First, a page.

Time's Apprentice: Overture

Chapter One: Prologue

Terra Benedicta surveyed each of the eight board members, his gaze panning over the identical, forgettable faces in turn. The spacious conference room's fluorescent lights were unnecessary at this time of day; sunshine streamed in from the ceiling-length windows, the expansive London cityscape reduced to a playset version of itself, complete with inching Hot-Wheels scale cars. That's how Terra knew that he was dreaming; he hadn't lived in London in over five years.

As though reality were just now realizing its mistake, the windows blurred and then sharpened, the skyline now displaying Ottawa's Peace Tower, just visible through a gap in the concrete and glass forest. The hasty correction meant nothing to Terra; he still knew that he was about to be fired.

"You've been a great asset to this bank," the Chairman began, "which is why we all felt that you deserved a final chance to tell us why you shouldn't be let go."

Beside the leading suit, a woman in her mid-forties coughed. Her usual matronly stern-but-fair aura had lost its two best attributes. At the moment, Terra couldn't recall her name, and every few seconds, her face would shift into that of an old high school teacher, or Queen Victoria, or his mother, while still retaining its identity. Always the face of a dead woman. Terra hated dreams.

The suit to the Chairman's right spoke up. "We considered medical leave, initially." He mopped his glistening fivehead with the wide part of his tie and gulped. "You came to us as a lowly intern, and proved your way. Outshone all the rest. We felt that you deserved a second shot. But your behaviour last week was simply unacceptable. As unacceptable as your excuse was ridiculous."

Another of the eight pitched in. "Your file says that you had anger issues in high school. Violent tendencies."

Terra found himself playing the role of himself in the dream, unable to not follow its script. "It's been twelve years since my last outburst," Terra intoned to the floor. A few months ago, he had looked the Chairman in the eye, but he had replayed this scene so many times that it had lost its impact. "I had therapy. My hormones settled down. I got over it."

"Your file says you weren't married," the Chairman said. "And yet, I have here a quote from a witness to the events, which says that you said, 'say that about my wife again.'"

"My fiancee," Terra said stiffly. "But that's how I think about her. She was going to be my wife. She was going to be the mother of my child."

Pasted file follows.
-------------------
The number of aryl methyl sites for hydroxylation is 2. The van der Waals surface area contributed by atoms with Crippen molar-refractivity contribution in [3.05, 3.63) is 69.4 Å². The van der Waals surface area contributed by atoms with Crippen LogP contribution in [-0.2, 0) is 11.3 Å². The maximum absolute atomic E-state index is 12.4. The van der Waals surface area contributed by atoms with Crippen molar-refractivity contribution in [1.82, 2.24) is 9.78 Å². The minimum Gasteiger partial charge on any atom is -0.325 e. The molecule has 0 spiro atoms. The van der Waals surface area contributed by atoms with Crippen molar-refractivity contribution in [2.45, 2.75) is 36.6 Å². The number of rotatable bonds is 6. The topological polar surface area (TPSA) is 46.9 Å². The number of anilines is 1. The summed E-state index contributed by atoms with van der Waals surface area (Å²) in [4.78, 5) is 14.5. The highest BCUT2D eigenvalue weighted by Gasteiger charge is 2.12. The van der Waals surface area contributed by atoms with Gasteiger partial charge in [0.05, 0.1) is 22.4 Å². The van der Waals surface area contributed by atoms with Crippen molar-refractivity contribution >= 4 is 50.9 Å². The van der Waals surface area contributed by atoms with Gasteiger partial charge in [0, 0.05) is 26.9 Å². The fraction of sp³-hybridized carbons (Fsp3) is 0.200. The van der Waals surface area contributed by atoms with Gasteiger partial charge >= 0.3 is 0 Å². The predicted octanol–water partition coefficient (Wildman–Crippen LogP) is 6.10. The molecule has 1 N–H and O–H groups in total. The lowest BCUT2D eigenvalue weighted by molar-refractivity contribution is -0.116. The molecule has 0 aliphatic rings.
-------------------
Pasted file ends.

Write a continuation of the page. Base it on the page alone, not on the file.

"Now see here, Terra," said a man at the back of the room. Even in the dream, Terra knew Malcolm and his vulture-beak nose, his crinkly kind eyes, his ever-present (save for now) smile. "We've worked together for three years. I think of you as quite a dear friend, if I'm honest. And not once in all that time have you had a girlfriend, fiancee, or significant other of any sort." Even the man's accent, BBC English tempered by years of life in Canada, made it through whatever veil separates dreams and reality. Terra supposed, as he detachedly watched the events unfold, that was what had drawn he and Malcolm together in the first place; what could be said for Terra's own watered-down expat speech was that it was, as Malcolm liked to put it, "a bit dodgy."

Terra found himself focusing on the dream again. He watched with no small dispassion as his dream self lost its cool at last, and lashed out at the Chairman. At the press of a button, two fridge-sized security guards appeared out of (probably, considering the circumstances) nowhere and dragged Terra out of the room. For sixty-four seconds, always sixty-four seconds, everything went dark, and all that Terra could perceive was the sensation of being carried.

On the sixty-fifth second, he opened his eyes, and saw himself being thrown from the front steps of the highrise. As he curled on the cement, foetally, his own voice rang in his ears: If you tell me one more time that I'm crazy, if you tell me one more time that my pregnant wife who you all knew wasn't murdered in Venice, then I'm going to—